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Samsung heir quizzed as suspect in Park scandal
[SEOUL] Samsung heir Lee Jae-Yong was grilled by South Korean prosecutors Thursday after becoming a criminal suspect in the corruption scandal engulfing impeached President Park Geun-Hye.
Mr Lee, chairman of Samsung Electronics and the son of the Samsung Group chairman Lee Kun-Hee, was to be questioned in connection to allegations of bribery, prosecutors said Wednesday.
He is also accused of committing perjury during a parliamentary hearing last month into the affair, Yonhap news agency reported.
"I am sorry for causing concern among the people over this incident", Mr Lee said as he arrived at the office of the special prosecutor investigating the case.
Mr Lee and his lawyer were greeted by scores of journalists as well as dozens of protesters waving banners and chanting "arrest Lee immediately" and calling him a "co-culprit" in the scandal.
The likelihood of prosecutors seeking a court warrant to formally arrest Mr Lee was "high", an unidentified investigator was quoted by Yonhap as saying.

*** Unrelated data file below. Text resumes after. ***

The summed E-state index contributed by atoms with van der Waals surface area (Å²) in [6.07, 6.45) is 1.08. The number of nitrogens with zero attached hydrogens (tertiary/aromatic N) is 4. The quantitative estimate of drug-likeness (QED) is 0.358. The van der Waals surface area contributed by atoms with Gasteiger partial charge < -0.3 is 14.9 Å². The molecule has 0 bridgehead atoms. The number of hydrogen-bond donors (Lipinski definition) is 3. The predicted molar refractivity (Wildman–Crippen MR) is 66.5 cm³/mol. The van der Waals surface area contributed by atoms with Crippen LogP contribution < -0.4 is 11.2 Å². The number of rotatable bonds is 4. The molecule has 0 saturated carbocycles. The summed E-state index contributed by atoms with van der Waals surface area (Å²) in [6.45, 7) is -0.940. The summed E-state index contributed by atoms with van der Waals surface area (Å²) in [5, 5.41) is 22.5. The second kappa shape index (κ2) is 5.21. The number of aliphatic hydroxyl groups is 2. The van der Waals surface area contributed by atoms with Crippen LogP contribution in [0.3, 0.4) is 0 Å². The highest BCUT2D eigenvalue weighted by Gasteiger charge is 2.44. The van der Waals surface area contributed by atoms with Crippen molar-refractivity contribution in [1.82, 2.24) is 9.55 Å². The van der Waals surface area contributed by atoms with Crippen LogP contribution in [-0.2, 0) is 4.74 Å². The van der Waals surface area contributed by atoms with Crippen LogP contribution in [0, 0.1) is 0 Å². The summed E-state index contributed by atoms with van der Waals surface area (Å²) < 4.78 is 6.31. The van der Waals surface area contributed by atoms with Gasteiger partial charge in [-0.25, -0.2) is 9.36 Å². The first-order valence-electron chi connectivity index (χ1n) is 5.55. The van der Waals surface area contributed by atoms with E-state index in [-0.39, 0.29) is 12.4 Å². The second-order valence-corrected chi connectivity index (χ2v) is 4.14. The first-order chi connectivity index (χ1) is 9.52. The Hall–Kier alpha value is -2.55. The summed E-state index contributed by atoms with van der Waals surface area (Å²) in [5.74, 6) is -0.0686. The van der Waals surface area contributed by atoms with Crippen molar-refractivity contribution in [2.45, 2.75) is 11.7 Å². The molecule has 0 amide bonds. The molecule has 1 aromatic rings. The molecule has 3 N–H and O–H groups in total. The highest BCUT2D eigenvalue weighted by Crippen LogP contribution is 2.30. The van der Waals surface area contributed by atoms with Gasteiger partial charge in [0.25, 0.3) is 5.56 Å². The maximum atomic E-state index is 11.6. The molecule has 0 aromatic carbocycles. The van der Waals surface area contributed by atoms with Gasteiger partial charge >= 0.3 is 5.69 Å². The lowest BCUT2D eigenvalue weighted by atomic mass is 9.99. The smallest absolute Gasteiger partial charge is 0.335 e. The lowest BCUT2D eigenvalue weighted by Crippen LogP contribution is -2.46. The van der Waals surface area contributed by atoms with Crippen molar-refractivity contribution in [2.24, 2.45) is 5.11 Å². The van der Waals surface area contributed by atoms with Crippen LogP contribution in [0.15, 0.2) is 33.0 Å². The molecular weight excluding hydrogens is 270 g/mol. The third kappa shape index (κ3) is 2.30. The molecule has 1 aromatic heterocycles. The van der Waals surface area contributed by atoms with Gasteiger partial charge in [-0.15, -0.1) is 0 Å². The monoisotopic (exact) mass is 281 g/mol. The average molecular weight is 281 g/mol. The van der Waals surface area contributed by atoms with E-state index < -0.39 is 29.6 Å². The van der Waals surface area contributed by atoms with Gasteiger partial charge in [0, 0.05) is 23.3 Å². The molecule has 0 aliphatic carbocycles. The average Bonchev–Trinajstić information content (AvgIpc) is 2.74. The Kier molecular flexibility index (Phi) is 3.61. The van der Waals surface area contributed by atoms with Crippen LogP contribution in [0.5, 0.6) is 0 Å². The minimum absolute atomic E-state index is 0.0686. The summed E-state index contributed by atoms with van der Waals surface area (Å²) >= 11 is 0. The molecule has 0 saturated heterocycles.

The scandal centres on Ms Park's secret confidante Choi Soon-Sil, who is accused of using her ties to Ms Park to coerce top firms into "donating" tens of millions of dollars to two non-profit foundations which Choi then used as her personal ATMs.
Samsung was the biggest contributor to the foundations. It is also accused of separately giving millions of euros to Choi to bankroll her daughter's equestrian training in Germany in a bid to curry favour.
Prosecutors have for months questioned Mr Lee and other senior Samsung officials. The officials reportedly argued that although they were coerced to offer money, they sought no favours in return and thus the payments were not a bribe.
Mr Lee was named a criminal suspect in the widening investigation on Wednesday.
Prosecutors are investigating whether Samsung bribed Choi in order to win state approval for a controversial merger which it sought in 2015.
The merger of two Samsung group units - Cheil Industries and Samsung C&T - was seen as a crucial step towards ensuring a smooth third-generation power transfer to Lee Jae-Yong.
It was criticised by many, who said it wilfully undervalued Samsung C&T's stocks. But the National Pension Service - a major Samsung shareholder - voted in favour of the deal and it eventually went through.